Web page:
International events are also covered. At this website selected articles can be downloaded as pdfs without charge. There are pages of grammatical information, vocabulary, expressions, literature, tourism, gastronomy, art and more. This site offers online streaming and a RSS feed. The podcasts offer a variety of thought-provoking stories from all over Latin America and the Caribbean, and feature a wide variety of dialects of spoken Spanish. For stories produced in , there are video transcripts and sound slides in English and in Spanish that accompany the stories.
In many cases there are also additional interviews with the producers, images, and supplemental background information to provide further context related to the stories. Each story can be listened to online or downloaded and saved. All videos are appropriate for K - 12 teachers of any foreign language.
In the half-hour classroom programs, teachers from schools across the country model interpersonal, interpretive, and presentational modes of communication throughout a range of grade and competency levels. Concepts of culture, comparisons, connections to students — lives, and the importance of community are also integrated into the lessons. A Web site and print guide accompany the video programs, providing a complete professional development experience.
This is rich resource for all teachers and students. Articles cover topics such as science and technology, culture, sports, Spain, travel. Subscribe to the podcast in iTunes or listen at the website where you can also read the article as you listen. You may also subscribe to the website via RSS feed. Issues are published every four months and each one offers a wide range of activities which can be selected according to level or content.
The queen was greatly affected by this touching scene, and said to Richard, "I know not whether you have done wisely in contriving this meeting, for sudden joy, it is known, can kill as well as grief. Elizabeth graciously replied, and commanded that the two strangers should take up their abode in the palace, that they might have the more opportunity of rejoicing in their daughter's society.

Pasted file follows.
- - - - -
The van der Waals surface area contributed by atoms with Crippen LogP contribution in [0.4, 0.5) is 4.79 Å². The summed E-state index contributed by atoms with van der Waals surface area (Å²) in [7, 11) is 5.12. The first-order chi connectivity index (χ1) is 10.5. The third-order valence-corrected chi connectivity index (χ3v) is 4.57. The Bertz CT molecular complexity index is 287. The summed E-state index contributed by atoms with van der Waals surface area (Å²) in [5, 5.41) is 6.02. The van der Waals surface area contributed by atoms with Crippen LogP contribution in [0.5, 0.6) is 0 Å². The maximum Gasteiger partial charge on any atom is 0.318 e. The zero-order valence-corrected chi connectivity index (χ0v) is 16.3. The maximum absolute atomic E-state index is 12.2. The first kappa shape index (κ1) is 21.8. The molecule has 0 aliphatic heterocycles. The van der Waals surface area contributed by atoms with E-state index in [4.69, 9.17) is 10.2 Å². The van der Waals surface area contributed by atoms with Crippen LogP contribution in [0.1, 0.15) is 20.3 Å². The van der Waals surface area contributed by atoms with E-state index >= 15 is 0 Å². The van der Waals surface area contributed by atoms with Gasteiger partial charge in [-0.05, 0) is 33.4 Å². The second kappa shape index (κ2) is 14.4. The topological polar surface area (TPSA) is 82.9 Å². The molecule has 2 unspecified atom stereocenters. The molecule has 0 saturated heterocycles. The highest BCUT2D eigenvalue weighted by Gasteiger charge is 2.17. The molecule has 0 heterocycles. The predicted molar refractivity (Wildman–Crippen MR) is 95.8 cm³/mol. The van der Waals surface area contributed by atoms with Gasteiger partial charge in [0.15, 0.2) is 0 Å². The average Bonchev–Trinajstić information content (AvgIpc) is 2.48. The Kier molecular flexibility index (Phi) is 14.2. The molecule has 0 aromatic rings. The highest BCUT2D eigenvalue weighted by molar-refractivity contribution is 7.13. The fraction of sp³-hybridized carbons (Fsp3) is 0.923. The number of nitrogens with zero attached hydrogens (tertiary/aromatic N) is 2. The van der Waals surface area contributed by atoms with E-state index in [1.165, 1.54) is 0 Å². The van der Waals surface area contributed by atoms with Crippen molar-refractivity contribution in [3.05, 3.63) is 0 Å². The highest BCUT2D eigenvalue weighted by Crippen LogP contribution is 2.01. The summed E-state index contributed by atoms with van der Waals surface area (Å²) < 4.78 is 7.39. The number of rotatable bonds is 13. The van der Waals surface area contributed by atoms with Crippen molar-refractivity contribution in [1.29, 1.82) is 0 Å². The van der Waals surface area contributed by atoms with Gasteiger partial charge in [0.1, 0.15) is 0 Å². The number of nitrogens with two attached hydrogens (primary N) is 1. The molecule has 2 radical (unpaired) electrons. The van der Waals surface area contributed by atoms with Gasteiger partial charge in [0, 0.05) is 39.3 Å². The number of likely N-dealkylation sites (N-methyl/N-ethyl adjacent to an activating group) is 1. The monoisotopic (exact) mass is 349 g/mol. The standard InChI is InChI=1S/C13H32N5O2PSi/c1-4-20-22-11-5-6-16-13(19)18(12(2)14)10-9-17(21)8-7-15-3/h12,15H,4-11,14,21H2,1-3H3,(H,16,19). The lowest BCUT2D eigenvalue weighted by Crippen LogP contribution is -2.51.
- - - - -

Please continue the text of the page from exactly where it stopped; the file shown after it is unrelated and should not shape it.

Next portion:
Richard then renewed his request that the queen would fulfil her promise, and bestow Isabella upon him, if so it were that he had deserved her, but if not, he begged to be sent where he might find opportunities of doing so. The queen was well aware that Richard was well satisfied with himself, and that there was no need of putting him to further proof; she told him, therefore, that in four days he should obtain the object of his desires, and that she would honour their union with her royal countenance. Richard then took his leave of her majesty, his heart swelling with joy at the near prospect of Isabella becoming his own for ever.
Time sped, but not with the nimbleness he desired; for those who live on the hopes of pleasure to come, always imagine that time does not fly, but hobbles on the feet of sloth itself. At last the day came on which Richard expected, not to end his desires, but to find in Isabella new graces which should make him love her more, if more was possible. But in that brief space of time, in which he thought the bark of his fortunes was running with a prosperous gale towards the desired haven, it encountered such a fearful tempest, as a thousand times threatened it with wreck.
The queen's keeper of the robes, who had charge of Isabella, had a son aged two-and-twenty, named Count Ernest, whom his great wealth, his high blood, and his mother's great favour with the queen, made too arrogant and overbearing. He fell most violently in love with Isabella, and, during Richard's absence, he had made some overtures to her which she had coldly disregarded. Although repugnance and disdain manifested at the outset usually make the enamoured desist from their suit, yet Isabella's notorious disdain had the contrary effect on Ernest, for it fired his passion, and consumed his sense of honour.
He was almost distracted when he found that the queen had adjudged Isabella to Richard, and that she was so soon to become his; but before he committed himself to the infamous and dastardly course which he ultimately adopted, he first besought his mother to use her influence with the queen on his behalf, declaring that his death was at hand unless he obtained Isabella for his wife. The countess, well knowing her son's violent and arrogant disposition, and the obstinacy with which he pursued his desires, had reason to fear that his passion would lead to some unhappy result.
With a mother's natural anxiety to gratify her son's wishes, she promised to speak to the queen, not with the hope of succeeding in the impossible attempt to make her majesty break her word, but in order not to sit down in despair, while any remedy remained to be tried.